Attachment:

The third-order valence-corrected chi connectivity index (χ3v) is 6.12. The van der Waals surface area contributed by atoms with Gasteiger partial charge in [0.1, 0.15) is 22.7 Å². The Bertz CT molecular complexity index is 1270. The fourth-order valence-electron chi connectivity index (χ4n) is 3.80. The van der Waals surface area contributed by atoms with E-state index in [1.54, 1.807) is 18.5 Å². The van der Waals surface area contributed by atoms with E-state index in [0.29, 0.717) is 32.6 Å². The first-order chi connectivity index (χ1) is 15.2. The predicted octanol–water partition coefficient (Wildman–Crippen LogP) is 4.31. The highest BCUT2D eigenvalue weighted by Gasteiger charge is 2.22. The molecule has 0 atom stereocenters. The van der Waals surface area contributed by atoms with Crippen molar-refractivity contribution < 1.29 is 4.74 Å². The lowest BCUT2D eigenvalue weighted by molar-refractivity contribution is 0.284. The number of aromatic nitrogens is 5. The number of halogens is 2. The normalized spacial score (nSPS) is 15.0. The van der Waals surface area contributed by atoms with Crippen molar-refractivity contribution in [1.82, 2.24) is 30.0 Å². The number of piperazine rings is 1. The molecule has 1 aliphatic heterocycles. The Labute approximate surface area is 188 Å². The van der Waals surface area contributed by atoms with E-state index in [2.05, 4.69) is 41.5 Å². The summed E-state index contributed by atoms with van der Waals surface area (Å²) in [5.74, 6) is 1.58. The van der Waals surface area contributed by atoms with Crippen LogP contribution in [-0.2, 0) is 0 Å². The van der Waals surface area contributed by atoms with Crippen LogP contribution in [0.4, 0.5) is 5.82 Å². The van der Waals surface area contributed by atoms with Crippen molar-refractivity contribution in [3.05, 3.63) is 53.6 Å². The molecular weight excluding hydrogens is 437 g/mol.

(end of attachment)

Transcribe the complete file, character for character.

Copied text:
The third-order valence-corrected chi connectivity index (χ3v) is 6.12. The van der Waals surface area contributed by atoms with Gasteiger partial charge in [0.1, 0.15) is 22.7 Å². The Bertz CT molecular complexity index is 1270. The fourth-order valence-electron chi connectivity index (χ4n) is 3.80. The van der Waals surface area contributed by atoms with E-state index in [1.54, 1.807) is 18.5 Å². The van der Waals surface area contributed by atoms with E-state index in [0.29, 0.717) is 32.6 Å². The first-order chi connectivity index (χ1) is 15.2. The predicted octanol–water partition coefficient (Wildman–Crippen LogP) is 4.31. The highest BCUT2D eigenvalue weighted by Gasteiger charge is 2.22. The molecule has 0 atom stereocenters. The van der Waals surface area contributed by atoms with Crippen molar-refractivity contribution < 1.29 is 4.74 Å². The lowest BCUT2D eigenvalue weighted by molar-refractivity contribution is 0.284. The number of aromatic nitrogens is 5. The number of halogens is 2. The normalized spacial score (nSPS) is 15.0. The van der Waals surface area contributed by atoms with Crippen molar-refractivity contribution in [1.82, 2.24) is 30.0 Å². The number of piperazine rings is 1. The molecule has 1 aliphatic heterocycles. The Labute approximate surface area is 188 Å². The van der Waals surface area contributed by atoms with E-state index in [2.05, 4.69) is 41.5 Å². The summed E-state index contributed by atoms with van der Waals surface area (Å²) in [5.74, 6) is 1.58. The van der Waals surface area contributed by atoms with Crippen LogP contribution in [-0.2, 0) is 0 Å². The van der Waals surface area contributed by atoms with Crippen LogP contribution in [0.4, 0.5) is 5.82 Å². The van der Waals surface area contributed by atoms with Crippen molar-refractivity contribution in [3.05, 3.63) is 53.6 Å². The molecular weight excluding hydrogens is 437 g/mol.